Monday, January 19

My meditation is a deep and happy one. Towards the end of the session the following thought came to me: “What would happen to me if I would die at the end of this session? Let me pretend it will be so! Which thoughts will come up? What will I do with the last minutes of my life?” Interestingly I witnessed that thoughts occurred normally; nothing special appeared on the screen of witnessing. There were no “last minute things” to be accomplished, cleared or clarified. There was no panic, anxiety or last wishes. I seemed to be only interested in the actual process of the dying. I was looking forward to experience of dying. What was going to happen along with each breath? How much I wish I will be awake and aware when THE time actually arrives...!

After lunch the guesthouse’s free-of-charge bicycle takes me to the Indian Ocean. It is 7 kms east of central Auroville. Big waves await me; they are similar to the ones at my home beach, the Baldwin Beach, on Maui’s north shore. I swim and swim in the current that travels south. ‘Auroville Beach’ must count as one of the undiscovered beaches in India. Bordering the beach are Auroville-connected guesthouses like ‘Waves’ and ‘Repos’. Thatched-huts with balconies overlooking the sea cost Rs. 500 and up per day. While Auroville (and Tiru!) are alcohol- , drug- and meat-free zones, the beach serves fresh fish and at some places, alcohol. I enjoy both, an Indian Kingfisher beer and a delicious portion ‘Fish Garlic Fry’. On my way home, a few hours later, I visit several Auro communities so as to get an idea of the architectural diversity of the numerous living quarters.

Tuesday, January 20

After breakfast I pedal my way to the Tibetan pavilion in order to check out the locality which His Holiness the Dalai Lama was going to inaugurate later on. The brand-new Tibetan-style building has been tastefully decorated with huge colorful Tibetan Mandala paintings and many Tibetan flags. In a distance from HH’s throne-like seat, the area for the common public is fenced off with bamboo poles. Plastic chairs are awaiting the 200 VIPs. The ordinary people are expected to sit on the floor covered with blankets. A multi-colored tent roof provides shade. All 200-or-so nations on planet Earth are expected to build a structure on the ‘International Field’. But so far, only India, Tibet and the USA have built a presence/building.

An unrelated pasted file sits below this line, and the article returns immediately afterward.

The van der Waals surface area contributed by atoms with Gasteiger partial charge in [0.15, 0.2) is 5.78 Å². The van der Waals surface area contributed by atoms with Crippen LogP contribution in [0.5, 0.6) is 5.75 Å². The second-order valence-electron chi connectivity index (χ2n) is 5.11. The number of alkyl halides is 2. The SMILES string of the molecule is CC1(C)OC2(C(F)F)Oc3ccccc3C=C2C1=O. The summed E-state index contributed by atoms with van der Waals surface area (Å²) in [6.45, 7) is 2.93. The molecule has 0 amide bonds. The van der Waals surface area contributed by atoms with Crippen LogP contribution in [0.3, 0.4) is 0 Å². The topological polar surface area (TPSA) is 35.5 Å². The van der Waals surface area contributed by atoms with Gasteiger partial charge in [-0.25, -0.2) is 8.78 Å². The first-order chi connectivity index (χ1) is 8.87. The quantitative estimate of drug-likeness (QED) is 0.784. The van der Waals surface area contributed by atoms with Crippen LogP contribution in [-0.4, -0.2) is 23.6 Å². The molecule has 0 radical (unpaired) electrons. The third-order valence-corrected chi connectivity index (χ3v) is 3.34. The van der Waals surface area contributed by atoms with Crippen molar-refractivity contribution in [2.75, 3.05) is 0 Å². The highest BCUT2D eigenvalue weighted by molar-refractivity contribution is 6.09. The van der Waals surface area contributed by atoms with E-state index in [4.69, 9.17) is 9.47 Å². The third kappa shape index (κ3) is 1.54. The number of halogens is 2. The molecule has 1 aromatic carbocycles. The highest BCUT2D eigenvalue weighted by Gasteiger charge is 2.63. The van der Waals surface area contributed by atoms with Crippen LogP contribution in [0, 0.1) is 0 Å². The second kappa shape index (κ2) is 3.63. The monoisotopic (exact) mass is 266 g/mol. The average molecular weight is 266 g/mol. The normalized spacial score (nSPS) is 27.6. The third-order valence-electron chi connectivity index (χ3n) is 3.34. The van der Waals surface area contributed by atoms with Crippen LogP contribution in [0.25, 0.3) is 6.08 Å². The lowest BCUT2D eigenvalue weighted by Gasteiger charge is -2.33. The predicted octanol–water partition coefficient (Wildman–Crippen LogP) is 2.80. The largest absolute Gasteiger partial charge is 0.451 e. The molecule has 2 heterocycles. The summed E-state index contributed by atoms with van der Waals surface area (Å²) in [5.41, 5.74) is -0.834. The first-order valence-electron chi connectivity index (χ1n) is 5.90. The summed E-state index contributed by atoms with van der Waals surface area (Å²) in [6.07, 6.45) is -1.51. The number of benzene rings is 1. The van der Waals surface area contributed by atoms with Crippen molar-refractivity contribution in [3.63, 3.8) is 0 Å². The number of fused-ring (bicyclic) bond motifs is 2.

Before lunch I check out the visitor’s center where I watch a short but beautiful video about the Matrimandir, its symbolism and function. The bookshop, boutique and café are next on my list followed by a visit to the nearly finished old people’s home at the Arka locality.

Perhaps 3000 people line up to hear the Tibetan worldly and spiritual leader speak. Each person has to pass through one (!) single metal detector. The security check slows down the movement. Some people have waited for hours in the hot sun in order to get a front seat on the floor. Therefore HH’s lecture on ‘Human Unity and Universal Responsibility’ begins late. (Please read details of the teaching at ). Standing near the entrance of the venue I listen to the talk (HH was assisted by an interpreter) from a spot quite close to His seat. I must say I was much more inspired by HH’s presence than by what he had to say.

Two bus-rides later, I am back in Tiru at 21:00. I find a room in the Nilayam Niketan ashram. The next morning I move to my new home. It is located next to the Ramanashramam – on the slopes of the holy hill.